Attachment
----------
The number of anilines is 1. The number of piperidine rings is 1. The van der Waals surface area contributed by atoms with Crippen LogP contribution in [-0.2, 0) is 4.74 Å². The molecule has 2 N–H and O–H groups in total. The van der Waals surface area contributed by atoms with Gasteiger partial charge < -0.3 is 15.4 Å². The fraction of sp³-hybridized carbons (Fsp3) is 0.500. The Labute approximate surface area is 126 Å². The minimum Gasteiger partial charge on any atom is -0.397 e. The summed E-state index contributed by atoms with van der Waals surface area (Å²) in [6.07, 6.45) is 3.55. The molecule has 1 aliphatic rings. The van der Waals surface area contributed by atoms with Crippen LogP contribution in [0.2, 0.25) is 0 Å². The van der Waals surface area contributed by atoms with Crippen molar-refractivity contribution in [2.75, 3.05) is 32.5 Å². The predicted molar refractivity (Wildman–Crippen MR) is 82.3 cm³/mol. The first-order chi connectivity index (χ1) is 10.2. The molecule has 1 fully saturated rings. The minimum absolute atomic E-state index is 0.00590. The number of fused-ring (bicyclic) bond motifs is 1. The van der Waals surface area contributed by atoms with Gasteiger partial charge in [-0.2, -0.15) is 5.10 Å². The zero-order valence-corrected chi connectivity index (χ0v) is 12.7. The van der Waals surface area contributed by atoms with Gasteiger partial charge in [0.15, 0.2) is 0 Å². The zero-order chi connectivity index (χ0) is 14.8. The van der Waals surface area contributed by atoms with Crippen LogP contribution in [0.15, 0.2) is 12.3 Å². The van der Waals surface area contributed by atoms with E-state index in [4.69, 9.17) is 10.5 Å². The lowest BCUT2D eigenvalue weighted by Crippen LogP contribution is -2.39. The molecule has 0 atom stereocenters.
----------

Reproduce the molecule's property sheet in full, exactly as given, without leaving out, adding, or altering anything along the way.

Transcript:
The number of anilines is 1. The number of piperidine rings is 1. The van der Waals surface area contributed by atoms with Crippen LogP contribution in [-0.2, 0) is 4.74 Å². The molecule has 2 N–H and O–H groups in total. The van der Waals surface area contributed by atoms with Gasteiger partial charge < -0.3 is 15.4 Å². The fraction of sp³-hybridized carbons (Fsp3) is 0.500. The Labute approximate surface area is 126 Å². The minimum Gasteiger partial charge on any atom is -0.397 e. The summed E-state index contributed by atoms with van der Waals surface area (Å²) in [6.07, 6.45) is 3.55. The molecule has 1 aliphatic rings. The van der Waals surface area contributed by atoms with Crippen LogP contribution in [0.2, 0.25) is 0 Å². The van der Waals surface area contributed by atoms with Crippen molar-refractivity contribution in [2.75, 3.05) is 32.5 Å². The predicted molar refractivity (Wildman–Crippen MR) is 82.3 cm³/mol. The first-order chi connectivity index (χ1) is 10.2. The molecule has 1 fully saturated rings. The minimum absolute atomic E-state index is 0.00590. The number of fused-ring (bicyclic) bond motifs is 1. The van der Waals surface area contributed by atoms with Gasteiger partial charge in [-0.2, -0.15) is 5.10 Å². The zero-order valence-corrected chi connectivity index (χ0v) is 12.7. The van der Waals surface area contributed by atoms with Gasteiger partial charge in [0.15, 0.2) is 0 Å². The zero-order chi connectivity index (χ0) is 14.8. The van der Waals surface area contributed by atoms with Crippen LogP contribution in [0.15, 0.2) is 12.3 Å². The van der Waals surface area contributed by atoms with E-state index in [4.69, 9.17) is 10.5 Å². The lowest BCUT2D eigenvalue weighted by Crippen LogP contribution is -2.39. The molecule has 0 atom stereocenters.